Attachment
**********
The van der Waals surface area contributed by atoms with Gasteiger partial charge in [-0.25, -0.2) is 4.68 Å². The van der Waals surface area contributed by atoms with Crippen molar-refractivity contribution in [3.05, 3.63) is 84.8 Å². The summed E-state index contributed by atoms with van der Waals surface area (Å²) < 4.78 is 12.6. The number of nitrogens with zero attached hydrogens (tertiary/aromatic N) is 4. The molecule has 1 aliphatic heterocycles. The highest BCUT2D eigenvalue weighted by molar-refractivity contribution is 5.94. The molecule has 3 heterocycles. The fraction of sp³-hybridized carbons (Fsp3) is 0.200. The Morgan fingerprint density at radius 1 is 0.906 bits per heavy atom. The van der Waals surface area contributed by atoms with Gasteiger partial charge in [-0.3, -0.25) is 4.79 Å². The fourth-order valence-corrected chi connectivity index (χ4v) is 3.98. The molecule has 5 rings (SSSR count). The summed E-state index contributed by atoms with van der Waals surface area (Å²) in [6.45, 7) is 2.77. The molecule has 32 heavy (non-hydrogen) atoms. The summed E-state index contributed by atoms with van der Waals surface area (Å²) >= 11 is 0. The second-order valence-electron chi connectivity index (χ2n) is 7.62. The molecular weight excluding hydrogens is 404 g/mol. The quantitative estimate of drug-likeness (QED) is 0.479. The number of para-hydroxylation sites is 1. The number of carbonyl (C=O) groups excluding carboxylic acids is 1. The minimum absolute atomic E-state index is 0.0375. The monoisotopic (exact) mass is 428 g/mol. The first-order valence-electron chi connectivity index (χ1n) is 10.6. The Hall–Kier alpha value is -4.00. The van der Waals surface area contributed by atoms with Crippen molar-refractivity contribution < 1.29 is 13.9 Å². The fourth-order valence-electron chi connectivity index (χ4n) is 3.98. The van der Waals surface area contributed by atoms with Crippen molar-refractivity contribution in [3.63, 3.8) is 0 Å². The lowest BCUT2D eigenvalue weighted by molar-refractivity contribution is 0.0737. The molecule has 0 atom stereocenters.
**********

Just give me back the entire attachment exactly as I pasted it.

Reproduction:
The van der Waals surface area contributed by atoms with Gasteiger partial charge in [-0.25, -0.2) is 4.68 Å². The van der Waals surface area contributed by atoms with Crippen molar-refractivity contribution in [3.05, 3.63) is 84.8 Å². The summed E-state index contributed by atoms with van der Waals surface area (Å²) < 4.78 is 12.6. The number of nitrogens with zero attached hydrogens (tertiary/aromatic N) is 4. The molecule has 1 aliphatic heterocycles. The highest BCUT2D eigenvalue weighted by molar-refractivity contribution is 5.94. The molecule has 3 heterocycles. The fraction of sp³-hybridized carbons (Fsp3) is 0.200. The Morgan fingerprint density at radius 1 is 0.906 bits per heavy atom. The van der Waals surface area contributed by atoms with Gasteiger partial charge in [-0.3, -0.25) is 4.79 Å². The fourth-order valence-corrected chi connectivity index (χ4v) is 3.98. The molecule has 5 rings (SSSR count). The summed E-state index contributed by atoms with van der Waals surface area (Å²) in [6.45, 7) is 2.77. The molecule has 32 heavy (non-hydrogen) atoms. The summed E-state index contributed by atoms with van der Waals surface area (Å²) >= 11 is 0. The second-order valence-electron chi connectivity index (χ2n) is 7.62. The molecular weight excluding hydrogens is 404 g/mol. The quantitative estimate of drug-likeness (QED) is 0.479. The number of para-hydroxylation sites is 1. The number of carbonyl (C=O) groups excluding carboxylic acids is 1. The minimum absolute atomic E-state index is 0.0375. The monoisotopic (exact) mass is 428 g/mol. The first-order valence-electron chi connectivity index (χ1n) is 10.6. The Hall–Kier alpha value is -4.00. The van der Waals surface area contributed by atoms with Crippen molar-refractivity contribution < 1.29 is 13.9 Å². The fourth-order valence-electron chi connectivity index (χ4n) is 3.98. The van der Waals surface area contributed by atoms with Crippen molar-refractivity contribution in [3.63, 3.8) is 0 Å². The lowest BCUT2D eigenvalue weighted by molar-refractivity contribution is 0.0737. The molecule has 0 atom stereocenters.